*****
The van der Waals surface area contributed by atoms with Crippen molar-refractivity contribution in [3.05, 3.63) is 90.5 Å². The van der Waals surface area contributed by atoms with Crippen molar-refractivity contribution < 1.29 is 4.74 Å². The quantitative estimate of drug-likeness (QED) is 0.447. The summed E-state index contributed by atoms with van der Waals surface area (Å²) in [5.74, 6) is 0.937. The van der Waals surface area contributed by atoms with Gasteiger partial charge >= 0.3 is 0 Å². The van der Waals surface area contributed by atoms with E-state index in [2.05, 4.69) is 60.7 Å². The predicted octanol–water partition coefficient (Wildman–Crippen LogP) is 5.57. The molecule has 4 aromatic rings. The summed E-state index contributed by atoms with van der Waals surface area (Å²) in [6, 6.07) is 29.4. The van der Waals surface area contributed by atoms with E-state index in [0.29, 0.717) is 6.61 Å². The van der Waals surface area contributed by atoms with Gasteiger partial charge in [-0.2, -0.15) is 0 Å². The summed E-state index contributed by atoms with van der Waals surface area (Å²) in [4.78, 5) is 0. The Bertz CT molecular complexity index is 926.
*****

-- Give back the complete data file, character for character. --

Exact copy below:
The van der Waals surface area contributed by atoms with Crippen molar-refractivity contribution in [3.05, 3.63) is 90.5 Å². The van der Waals surface area contributed by atoms with Crippen molar-refractivity contribution < 1.29 is 4.74 Å². The quantitative estimate of drug-likeness (QED) is 0.447. The summed E-state index contributed by atoms with van der Waals surface area (Å²) in [5.74, 6) is 0.937. The van der Waals surface area contributed by atoms with Gasteiger partial charge >= 0.3 is 0 Å². The van der Waals surface area contributed by atoms with E-state index in [2.05, 4.69) is 60.7 Å². The predicted octanol–water partition coefficient (Wildman–Crippen LogP) is 5.57. The molecule has 4 aromatic rings. The summed E-state index contributed by atoms with van der Waals surface area (Å²) in [6, 6.07) is 29.4. The van der Waals surface area contributed by atoms with E-state index in [0.29, 0.717) is 6.61 Å². The van der Waals surface area contributed by atoms with Gasteiger partial charge in [-0.2, -0.15) is 0 Å². The summed E-state index contributed by atoms with van der Waals surface area (Å²) in [4.78, 5) is 0. The Bertz CT molecular complexity index is 926.